|OVER THE LINE?
Is the Line-Item Veto constitutional?
May 5, 1998
in this forum:
Is the line-item veto that big a shift in power? What will be the impact of the Court's ruling? Is the veto giving the president more control over something he is held accountable for? Isn't the line-tem a half-step up from the regular veto authority? Will the line-item veto streamline government, or just backlog it even more? A question from Kelly Mohler of Rockwall, TX: Isn't there a case to be made that as more responsibility has been shifted to the president shouldn't some of the powers be shifted as well? What we are really talking about is a small revision authority that allows a president, who is now held accountable for much of the legislative and budget issues in Washington, to exercise a minor check on Congress.
Alan Morrison, head of the Public Citizen Litigation Group, responds:
The issue before the Supreme Court is not whether the President should or should not have more of a check on Congress, but whether the check in the line item veto act is consistent with the existing systems of checks and balances in the constitution. As of now, 43 states have line item vetoes of one sort or another for their Governors, but in each case they are part of the state's constitution.
John Cooney, former OMB deputy counsel, responds:
You are correct that the Line Item Veto gives the President a minor additional power over spending in comparison to Congress. I believe experience proves that creation of a temporary, statutory (i.e., repealable in whole or for specific bills) standing recission authority enhances the President's relative authority over spending preferences by a measurable, but minor amount. Certainly, the experience of the first year does not bear out concerns of opponents that creation of this standing authority would effectuate a major shift in the balance of power between Congress and the President.
The Line Item/recission power is an inherently limited tool, because of political factors. The best the Line Item Veto could hope to achieve would be to make a modest contribution toward keeping a budget gap from reopening once the budget has neared a rough balance. By giving the President the power to refuse to spend money for real outliers -- that is, spending without valid public purposes beyond local favoritism -- this mechanism might have some deterrent effect on logrolling ( you scratch my back, I'll scratch yours) in assembling appropriations bills. By giving the President the power to require Congress to cast highly visible votes on outrageous spending items (in the recission override process), this mechanism can give the President limited power to disaggregate huge spending bills, where pork barrel items can now be hidden.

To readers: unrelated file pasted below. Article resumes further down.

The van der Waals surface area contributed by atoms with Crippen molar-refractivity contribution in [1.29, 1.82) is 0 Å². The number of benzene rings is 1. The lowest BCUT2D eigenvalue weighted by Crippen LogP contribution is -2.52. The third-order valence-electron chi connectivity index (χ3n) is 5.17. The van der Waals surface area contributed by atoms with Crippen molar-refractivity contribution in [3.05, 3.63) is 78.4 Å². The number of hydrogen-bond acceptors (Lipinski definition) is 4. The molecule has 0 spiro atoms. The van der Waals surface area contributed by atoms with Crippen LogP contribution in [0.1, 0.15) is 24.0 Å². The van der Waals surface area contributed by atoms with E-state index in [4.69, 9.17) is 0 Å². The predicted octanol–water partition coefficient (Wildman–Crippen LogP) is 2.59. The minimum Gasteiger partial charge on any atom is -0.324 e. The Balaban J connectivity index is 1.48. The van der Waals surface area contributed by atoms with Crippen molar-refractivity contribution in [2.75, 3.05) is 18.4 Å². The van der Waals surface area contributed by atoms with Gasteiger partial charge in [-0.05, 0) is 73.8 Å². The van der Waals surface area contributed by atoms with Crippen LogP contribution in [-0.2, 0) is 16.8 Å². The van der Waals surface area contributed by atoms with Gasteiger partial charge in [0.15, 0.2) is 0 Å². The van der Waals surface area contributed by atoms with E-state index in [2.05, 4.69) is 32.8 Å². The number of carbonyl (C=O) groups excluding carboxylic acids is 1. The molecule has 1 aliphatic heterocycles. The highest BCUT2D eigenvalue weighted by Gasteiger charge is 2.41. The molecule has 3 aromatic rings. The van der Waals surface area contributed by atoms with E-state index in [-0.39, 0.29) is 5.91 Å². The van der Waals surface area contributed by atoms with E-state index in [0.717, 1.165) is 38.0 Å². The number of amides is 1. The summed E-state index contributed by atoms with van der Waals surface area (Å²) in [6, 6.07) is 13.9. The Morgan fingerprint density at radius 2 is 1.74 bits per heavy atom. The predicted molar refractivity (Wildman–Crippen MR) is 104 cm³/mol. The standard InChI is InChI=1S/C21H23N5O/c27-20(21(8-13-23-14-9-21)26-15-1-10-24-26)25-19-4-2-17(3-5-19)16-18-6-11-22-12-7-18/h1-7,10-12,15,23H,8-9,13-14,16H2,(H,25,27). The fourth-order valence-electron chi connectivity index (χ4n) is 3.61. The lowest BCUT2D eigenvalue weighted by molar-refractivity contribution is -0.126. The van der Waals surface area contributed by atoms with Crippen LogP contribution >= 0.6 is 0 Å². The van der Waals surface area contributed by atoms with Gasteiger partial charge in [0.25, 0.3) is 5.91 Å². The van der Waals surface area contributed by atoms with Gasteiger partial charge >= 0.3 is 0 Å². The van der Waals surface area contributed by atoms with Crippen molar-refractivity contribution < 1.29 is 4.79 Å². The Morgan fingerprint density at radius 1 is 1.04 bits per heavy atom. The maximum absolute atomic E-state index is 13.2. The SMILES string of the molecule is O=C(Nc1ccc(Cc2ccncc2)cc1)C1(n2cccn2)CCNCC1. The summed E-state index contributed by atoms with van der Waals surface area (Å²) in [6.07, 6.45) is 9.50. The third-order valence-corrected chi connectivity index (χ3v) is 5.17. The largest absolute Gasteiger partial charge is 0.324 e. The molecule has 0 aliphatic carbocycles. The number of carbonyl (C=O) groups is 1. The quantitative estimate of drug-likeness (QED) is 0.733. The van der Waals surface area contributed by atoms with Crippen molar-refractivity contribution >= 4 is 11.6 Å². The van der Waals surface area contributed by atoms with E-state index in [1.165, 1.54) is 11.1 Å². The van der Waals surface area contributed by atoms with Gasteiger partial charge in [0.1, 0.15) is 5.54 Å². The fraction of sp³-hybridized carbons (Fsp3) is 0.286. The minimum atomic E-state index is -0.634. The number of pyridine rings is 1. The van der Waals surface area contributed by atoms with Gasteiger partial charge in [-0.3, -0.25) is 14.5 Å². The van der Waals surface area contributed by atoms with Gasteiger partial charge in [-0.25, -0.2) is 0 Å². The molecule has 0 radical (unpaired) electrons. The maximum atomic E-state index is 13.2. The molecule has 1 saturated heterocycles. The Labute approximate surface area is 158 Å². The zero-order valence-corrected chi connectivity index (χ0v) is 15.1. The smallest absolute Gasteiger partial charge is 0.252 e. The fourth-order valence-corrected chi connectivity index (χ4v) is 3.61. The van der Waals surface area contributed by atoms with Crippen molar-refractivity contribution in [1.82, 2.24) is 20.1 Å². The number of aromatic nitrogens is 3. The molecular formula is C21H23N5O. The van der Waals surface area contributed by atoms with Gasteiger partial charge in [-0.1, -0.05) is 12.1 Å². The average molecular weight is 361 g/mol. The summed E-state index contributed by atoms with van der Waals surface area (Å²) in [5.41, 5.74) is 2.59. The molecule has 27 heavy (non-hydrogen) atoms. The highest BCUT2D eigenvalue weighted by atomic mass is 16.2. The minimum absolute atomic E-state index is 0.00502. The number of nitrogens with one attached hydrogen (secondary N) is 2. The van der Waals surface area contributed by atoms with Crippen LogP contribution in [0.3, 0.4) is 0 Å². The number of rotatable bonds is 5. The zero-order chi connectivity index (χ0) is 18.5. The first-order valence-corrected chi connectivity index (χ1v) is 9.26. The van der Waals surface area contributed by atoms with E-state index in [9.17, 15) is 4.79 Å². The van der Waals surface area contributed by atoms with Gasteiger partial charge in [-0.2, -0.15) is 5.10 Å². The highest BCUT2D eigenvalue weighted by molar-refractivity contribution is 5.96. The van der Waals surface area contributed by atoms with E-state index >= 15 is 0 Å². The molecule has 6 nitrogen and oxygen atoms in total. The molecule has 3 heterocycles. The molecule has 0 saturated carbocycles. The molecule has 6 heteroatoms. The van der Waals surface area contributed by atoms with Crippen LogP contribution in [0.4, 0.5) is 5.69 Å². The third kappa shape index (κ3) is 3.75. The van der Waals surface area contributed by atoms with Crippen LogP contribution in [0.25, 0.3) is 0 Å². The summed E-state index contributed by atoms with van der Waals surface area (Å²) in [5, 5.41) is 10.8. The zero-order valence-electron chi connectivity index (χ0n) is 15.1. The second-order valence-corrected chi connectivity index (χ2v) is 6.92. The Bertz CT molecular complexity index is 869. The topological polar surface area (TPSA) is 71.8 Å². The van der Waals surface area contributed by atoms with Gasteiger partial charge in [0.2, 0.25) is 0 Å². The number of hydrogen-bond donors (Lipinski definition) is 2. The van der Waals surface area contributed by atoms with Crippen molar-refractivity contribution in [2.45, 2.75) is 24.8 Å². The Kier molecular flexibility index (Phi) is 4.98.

David Stockman, President Reagan's first budget director, proved that the deficit cannot be controlled by disaggregating the budget and seeking savings one program at a time. Efforts to pursue a program-by-program reduction produced minor spending reduction effects while generating enormous political opposition to the President's entire program. For this reason, by 1985 Congress moved (in the Gramm-Rudman bill) to an aggregate approach to deficit control, through the current system of overall budget caps and defined scorekeeping rules. It is no exaggeration to say that the Stockman experience proved that it is easier to control the entire budget than it was to squeeze modest savings from the SBA loan program or the dairy and sugar subsidies.
The Line Item Veto thus is a throwback to a disaggregation approach, which proved unworkable on a broad scale. Its value is that it allows the President to refuse to spend money that both he and the Appropriations Committee leaders understand are not justified in public policy terms, but that the Chairman had to include in the bill to obtain the votes necessary to move through both Houses.